Knowledge for healthier and more fulfilling relationships.
The theory of attachment was developed by John Bowlby in his attempt to understand what was happening when babies were separated from their caregivers. Bowlby observed three attachment patterns through his studies: secure (60%), anxious-resistant (20% of less), and avoidant (about 20%). Later research showed that the bond we develop with adult romantic partners works on the same motivational system — the attachment behavioural system — meaning it looks a lot like the attachment styles Bowlby observed with infants and their caregivers.
The human attachment system can help us make connections between our current romantic situation and our patterns when it comes to love and dating. When you are reading about the three types, however, it is important to consider that it’s early experiences that lay the wiring for our attachment behavioural system. For some, looking into our childhoods can be painful and uncomfortable, so be gentle with this exploration and know it is okay to not go there if it doesn’t feel right for you.
Understanding I had an insecure attachment style helped me to better understand myself and it gave me hope that I could change. Unfortunately, awareness does not equal change. It does seem, however, like a necessary first step. So, what are the attachment styles? I will lean on what I learned from Diane Poole Heller’s incredible book called The Power of Attachment to help me explain the three most common styles.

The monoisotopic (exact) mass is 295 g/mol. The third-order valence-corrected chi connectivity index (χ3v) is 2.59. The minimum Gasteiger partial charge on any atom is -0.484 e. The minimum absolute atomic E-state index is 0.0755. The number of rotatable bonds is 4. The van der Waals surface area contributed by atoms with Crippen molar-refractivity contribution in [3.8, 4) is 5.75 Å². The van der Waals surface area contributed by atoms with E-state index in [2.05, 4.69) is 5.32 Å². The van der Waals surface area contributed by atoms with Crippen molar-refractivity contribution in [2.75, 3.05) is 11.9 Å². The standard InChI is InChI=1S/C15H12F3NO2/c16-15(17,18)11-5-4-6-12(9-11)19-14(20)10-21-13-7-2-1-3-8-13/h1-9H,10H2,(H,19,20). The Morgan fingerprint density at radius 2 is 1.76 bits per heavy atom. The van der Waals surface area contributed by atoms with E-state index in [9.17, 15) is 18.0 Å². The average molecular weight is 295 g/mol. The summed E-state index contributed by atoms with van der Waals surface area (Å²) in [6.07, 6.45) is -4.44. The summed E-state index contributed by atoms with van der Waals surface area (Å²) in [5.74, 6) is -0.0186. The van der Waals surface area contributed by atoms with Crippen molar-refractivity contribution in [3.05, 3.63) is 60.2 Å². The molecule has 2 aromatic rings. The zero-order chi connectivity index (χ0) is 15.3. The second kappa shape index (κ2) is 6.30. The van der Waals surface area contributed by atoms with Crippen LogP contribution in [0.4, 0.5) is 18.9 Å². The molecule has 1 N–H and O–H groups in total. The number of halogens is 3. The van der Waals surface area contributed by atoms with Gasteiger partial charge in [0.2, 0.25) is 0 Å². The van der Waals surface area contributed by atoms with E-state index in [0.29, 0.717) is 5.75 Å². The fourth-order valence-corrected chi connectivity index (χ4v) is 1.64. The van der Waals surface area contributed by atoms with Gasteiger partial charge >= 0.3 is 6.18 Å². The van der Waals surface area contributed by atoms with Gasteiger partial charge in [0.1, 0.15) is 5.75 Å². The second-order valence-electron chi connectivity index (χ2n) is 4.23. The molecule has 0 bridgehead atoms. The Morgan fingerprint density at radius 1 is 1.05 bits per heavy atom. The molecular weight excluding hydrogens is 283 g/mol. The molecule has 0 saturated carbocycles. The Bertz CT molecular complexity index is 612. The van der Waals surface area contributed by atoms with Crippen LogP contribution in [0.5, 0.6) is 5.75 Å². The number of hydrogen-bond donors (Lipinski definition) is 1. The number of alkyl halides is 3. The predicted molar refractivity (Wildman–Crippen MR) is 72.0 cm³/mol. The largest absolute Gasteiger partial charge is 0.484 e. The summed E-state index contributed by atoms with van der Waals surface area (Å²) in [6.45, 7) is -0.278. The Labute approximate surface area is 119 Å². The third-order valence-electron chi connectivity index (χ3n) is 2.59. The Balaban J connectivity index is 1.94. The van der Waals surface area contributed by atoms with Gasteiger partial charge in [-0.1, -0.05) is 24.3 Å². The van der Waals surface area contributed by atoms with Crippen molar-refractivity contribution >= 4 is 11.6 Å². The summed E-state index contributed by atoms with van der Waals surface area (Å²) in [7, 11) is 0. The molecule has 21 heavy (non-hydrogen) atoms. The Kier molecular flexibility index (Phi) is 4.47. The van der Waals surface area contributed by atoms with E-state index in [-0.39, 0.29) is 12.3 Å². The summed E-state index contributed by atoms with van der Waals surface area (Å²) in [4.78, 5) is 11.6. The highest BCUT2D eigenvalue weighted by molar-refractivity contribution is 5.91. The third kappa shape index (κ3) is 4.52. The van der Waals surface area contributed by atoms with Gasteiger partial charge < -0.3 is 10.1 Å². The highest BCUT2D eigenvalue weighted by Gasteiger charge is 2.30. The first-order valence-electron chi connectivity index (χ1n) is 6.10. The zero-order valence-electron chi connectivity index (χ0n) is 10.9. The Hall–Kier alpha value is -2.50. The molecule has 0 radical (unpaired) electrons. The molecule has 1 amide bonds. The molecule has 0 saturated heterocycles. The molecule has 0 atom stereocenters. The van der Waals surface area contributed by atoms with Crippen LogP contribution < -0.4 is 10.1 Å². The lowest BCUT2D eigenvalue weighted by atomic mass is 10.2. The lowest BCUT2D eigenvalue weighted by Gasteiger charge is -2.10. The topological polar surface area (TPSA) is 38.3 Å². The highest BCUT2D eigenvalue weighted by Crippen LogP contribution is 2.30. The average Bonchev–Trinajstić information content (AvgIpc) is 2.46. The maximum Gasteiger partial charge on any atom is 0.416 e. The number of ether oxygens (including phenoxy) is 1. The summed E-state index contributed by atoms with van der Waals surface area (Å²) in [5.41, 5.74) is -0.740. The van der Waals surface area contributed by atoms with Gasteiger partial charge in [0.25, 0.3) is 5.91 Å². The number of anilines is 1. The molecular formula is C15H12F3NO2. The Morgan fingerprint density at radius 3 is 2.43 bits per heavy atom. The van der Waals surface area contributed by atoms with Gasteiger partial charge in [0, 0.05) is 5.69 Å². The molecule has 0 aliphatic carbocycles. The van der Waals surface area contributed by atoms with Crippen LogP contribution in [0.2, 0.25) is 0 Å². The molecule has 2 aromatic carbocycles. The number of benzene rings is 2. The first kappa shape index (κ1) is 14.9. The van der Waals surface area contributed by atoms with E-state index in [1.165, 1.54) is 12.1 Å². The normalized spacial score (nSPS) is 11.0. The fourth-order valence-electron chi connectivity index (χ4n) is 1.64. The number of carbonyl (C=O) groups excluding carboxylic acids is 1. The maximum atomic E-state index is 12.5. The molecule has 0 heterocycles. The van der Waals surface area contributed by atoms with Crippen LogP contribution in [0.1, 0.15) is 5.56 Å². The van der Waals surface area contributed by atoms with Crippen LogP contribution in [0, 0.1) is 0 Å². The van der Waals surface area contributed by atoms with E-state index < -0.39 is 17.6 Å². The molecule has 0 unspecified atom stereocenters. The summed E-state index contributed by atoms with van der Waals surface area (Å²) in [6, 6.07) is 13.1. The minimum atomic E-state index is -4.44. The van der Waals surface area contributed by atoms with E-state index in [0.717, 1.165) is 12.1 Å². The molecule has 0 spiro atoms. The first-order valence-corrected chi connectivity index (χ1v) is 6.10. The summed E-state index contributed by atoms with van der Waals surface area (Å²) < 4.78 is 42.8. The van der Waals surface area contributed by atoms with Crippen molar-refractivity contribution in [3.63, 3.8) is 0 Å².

The secure baby and child most likely grew up with lots of love and had caregivers that were consistent and responsive to their needs. As adults, they are able to connect with others interdependently. They are comfortable being in connection and on their own, can move through conflict relatively easily, can give and receive love with ease, and are able to forgive without difficulty.
If this is your style, you probably enjoy closeness and do not spend a lot of time worrying about your relationships. You are likely to have had trusting and long-lasting relationships and a good sense of self-esteem. If a problem comes up in your relationship, you feel comfortable expressing your feelings and thoughts about the problem and if you need it, you have no problem seeking out support from others.
A lover doesn’t text you back when they are out with a group of friends for the night? A securely attached adult may not notice or if they do, would assume their lover is being faithful to whatever the decided relationship agreements are.
The avoidant baby and child was most likely neglected or rejected by their caregivers or grew up in a home where caregivers were not present enough. As adults, these individuals avoid intimacy and are disconnected from their attachment system. There seems to be a limit to how deep they are comfortably able to go before it becomes too much and they retreat emotionally or completely from the relationship.